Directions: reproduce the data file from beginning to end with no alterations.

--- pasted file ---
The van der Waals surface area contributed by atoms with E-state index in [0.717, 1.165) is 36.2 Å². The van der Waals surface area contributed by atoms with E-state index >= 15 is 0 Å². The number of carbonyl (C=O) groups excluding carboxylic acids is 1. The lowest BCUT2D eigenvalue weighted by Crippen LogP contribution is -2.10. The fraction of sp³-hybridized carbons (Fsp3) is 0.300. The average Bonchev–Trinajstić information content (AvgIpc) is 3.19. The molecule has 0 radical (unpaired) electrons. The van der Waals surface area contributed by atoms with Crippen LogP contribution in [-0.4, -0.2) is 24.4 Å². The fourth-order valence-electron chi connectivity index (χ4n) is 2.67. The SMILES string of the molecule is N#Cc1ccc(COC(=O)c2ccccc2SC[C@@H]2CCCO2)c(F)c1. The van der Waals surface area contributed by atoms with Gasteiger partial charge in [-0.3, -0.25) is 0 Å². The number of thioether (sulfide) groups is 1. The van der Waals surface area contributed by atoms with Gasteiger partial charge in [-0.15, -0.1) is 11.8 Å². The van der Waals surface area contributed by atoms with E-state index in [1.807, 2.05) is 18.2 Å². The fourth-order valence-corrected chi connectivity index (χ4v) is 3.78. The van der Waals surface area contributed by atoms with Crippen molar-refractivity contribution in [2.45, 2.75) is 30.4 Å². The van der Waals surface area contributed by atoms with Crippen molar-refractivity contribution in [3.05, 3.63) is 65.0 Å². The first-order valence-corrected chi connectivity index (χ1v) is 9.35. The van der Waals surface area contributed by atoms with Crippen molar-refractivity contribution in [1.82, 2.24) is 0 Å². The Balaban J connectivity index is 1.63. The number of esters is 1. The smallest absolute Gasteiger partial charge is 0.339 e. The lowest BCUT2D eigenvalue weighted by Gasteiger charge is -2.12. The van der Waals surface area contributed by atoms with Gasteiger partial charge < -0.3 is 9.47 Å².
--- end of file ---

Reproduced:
The van der Waals surface area contributed by atoms with E-state index in [0.717, 1.165) is 36.2 Å². The van der Waals surface area contributed by atoms with E-state index >= 15 is 0 Å². The number of carbonyl (C=O) groups excluding carboxylic acids is 1. The lowest BCUT2D eigenvalue weighted by Crippen LogP contribution is -2.10. The fraction of sp³-hybridized carbons (Fsp3) is 0.300. The average Bonchev–Trinajstić information content (AvgIpc) is 3.19. The molecule has 0 radical (unpaired) electrons. The van der Waals surface area contributed by atoms with Crippen LogP contribution in [-0.4, -0.2) is 24.4 Å². The fourth-order valence-electron chi connectivity index (χ4n) is 2.67. The SMILES string of the molecule is N#Cc1ccc(COC(=O)c2ccccc2SC[C@@H]2CCCO2)c(F)c1. The van der Waals surface area contributed by atoms with Gasteiger partial charge in [-0.3, -0.25) is 0 Å². The number of thioether (sulfide) groups is 1. The van der Waals surface area contributed by atoms with Gasteiger partial charge in [-0.15, -0.1) is 11.8 Å². The van der Waals surface area contributed by atoms with E-state index in [1.807, 2.05) is 18.2 Å². The fourth-order valence-corrected chi connectivity index (χ4v) is 3.78. The van der Waals surface area contributed by atoms with Crippen molar-refractivity contribution in [2.45, 2.75) is 30.4 Å². The van der Waals surface area contributed by atoms with Crippen molar-refractivity contribution in [3.05, 3.63) is 65.0 Å². The first-order valence-corrected chi connectivity index (χ1v) is 9.35. The van der Waals surface area contributed by atoms with Crippen molar-refractivity contribution in [1.82, 2.24) is 0 Å². The Balaban J connectivity index is 1.63. The number of esters is 1. The smallest absolute Gasteiger partial charge is 0.339 e. The lowest BCUT2D eigenvalue weighted by Gasteiger charge is -2.12. The van der Waals surface area contributed by atoms with Gasteiger partial charge < -0.3 is 9.47 Å².